The community pharmacist will interview his patient three times in three consecutive months.


Encounter one (listening to the patient’ story, education of the patient, and building a therapeutic relationship with the patient). This stage involves patient input. The community pharmacist will listen carefully and deeply to the patient’s story and his perception about the illness he is experiencing. He will ask him to explain his medication experience (table 1). The pharmacist  at this stage will focus on the parts of the patient’s story he needs to approach and target. The pharmacist should know at the end of this interview the patient’s general attitude and behavior toward taking medication, what the patient knows about his medication and what he understands about them, what exactly he expects from his medications (symptom relief, disease cure, prevention), what fears, worries, or concerns regarding his medication therapy does he have, barriers preventing the patient from taking his medication (religious, forgetfulness, ethical, drug related problems, or any other  reasons), and the patient’s medication taking behavior. The pharmacist should address all these areas and influence the patient’s behavior positively toward his medication.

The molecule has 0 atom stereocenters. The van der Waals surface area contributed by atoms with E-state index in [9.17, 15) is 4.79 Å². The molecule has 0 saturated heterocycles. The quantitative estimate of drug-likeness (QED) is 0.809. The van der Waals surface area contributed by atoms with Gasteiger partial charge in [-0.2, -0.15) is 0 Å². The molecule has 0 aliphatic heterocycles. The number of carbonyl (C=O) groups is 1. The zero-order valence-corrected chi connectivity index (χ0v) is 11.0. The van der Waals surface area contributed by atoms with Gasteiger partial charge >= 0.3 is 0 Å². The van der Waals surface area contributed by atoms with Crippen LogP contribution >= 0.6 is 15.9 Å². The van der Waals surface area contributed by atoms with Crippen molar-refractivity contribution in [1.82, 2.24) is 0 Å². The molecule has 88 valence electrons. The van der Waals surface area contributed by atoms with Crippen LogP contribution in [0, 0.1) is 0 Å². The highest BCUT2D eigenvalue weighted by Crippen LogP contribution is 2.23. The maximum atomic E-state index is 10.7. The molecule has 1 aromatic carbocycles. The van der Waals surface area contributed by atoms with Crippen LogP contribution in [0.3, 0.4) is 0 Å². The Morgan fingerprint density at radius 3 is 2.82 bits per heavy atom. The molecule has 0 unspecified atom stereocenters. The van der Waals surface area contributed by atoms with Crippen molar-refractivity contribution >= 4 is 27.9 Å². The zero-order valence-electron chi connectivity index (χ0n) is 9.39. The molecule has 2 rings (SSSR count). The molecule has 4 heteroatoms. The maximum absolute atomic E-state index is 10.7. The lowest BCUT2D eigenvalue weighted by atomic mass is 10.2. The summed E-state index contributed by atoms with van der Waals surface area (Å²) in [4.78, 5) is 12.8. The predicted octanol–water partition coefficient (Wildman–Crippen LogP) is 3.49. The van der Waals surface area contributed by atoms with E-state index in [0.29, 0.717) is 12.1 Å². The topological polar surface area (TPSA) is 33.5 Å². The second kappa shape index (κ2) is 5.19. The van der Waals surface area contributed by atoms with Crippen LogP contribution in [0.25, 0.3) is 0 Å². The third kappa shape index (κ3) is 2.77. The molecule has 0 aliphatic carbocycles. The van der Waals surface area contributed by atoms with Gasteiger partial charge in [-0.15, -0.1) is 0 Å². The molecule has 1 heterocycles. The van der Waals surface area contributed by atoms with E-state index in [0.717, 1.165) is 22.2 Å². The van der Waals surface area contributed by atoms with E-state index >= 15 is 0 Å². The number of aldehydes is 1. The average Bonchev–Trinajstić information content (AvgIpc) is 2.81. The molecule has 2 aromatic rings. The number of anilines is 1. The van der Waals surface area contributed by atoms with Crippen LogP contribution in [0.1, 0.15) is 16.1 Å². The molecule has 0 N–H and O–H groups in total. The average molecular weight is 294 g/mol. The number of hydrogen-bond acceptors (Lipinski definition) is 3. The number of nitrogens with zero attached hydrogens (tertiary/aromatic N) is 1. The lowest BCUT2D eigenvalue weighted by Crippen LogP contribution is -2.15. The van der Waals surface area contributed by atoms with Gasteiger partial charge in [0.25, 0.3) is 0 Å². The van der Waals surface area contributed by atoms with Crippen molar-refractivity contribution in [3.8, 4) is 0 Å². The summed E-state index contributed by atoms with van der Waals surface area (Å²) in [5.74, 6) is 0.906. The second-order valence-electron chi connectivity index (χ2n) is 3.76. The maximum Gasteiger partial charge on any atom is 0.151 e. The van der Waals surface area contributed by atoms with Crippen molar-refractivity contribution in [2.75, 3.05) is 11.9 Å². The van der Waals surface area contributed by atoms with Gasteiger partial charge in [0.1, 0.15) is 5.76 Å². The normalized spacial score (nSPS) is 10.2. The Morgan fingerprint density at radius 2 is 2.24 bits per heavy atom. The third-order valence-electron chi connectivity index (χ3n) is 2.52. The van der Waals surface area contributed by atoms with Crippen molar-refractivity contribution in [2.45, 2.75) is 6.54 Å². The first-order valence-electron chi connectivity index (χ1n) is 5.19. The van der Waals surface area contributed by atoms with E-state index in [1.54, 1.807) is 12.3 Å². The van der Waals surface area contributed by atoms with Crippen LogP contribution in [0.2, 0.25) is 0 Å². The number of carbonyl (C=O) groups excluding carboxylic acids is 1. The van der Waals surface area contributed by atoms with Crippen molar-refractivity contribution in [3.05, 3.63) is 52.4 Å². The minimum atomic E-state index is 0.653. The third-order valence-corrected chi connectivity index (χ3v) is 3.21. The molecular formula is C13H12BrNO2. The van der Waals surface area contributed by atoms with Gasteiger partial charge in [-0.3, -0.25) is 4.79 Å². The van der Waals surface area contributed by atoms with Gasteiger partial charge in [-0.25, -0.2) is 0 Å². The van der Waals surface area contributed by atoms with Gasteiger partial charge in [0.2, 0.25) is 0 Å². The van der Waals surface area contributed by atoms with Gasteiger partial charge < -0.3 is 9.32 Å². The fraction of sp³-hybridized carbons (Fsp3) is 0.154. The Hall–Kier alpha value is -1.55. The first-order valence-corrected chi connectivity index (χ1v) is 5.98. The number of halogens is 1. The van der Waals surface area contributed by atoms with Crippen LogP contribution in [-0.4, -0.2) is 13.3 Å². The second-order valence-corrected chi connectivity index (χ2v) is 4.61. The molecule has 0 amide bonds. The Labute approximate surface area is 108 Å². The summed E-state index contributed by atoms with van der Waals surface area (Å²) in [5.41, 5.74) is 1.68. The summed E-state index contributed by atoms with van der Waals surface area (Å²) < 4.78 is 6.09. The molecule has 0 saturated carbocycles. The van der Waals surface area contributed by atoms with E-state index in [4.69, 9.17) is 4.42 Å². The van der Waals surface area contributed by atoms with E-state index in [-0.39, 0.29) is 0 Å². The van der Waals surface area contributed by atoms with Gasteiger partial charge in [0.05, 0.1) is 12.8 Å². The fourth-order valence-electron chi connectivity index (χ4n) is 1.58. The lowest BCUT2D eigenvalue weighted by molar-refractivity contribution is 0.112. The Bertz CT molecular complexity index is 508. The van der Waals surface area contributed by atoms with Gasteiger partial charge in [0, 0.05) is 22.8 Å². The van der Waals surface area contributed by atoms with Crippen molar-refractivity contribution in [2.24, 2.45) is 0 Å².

Table 1: Questions asked by the pharmacist to assess patient’s medication experience24

Questions asked by the pharmacist

Information gained from patient’s answer

Generally, how do you evaluate taking medication regularly?

Patient’s attitude toward taking medication. This will enable the pharmacist to influence patient’s belief about his medication.

What are your medications, what are they used for? How should they be taken (dose, frequency, route of administration)?

Patient’s level of understanding of his medications. This will enable the pharmacist to determine the extent and type of education the patient needs.

What do you expect/want from your medications?

Knowing what patient wants enables better service. Patient will have more confidence in his pharmacist.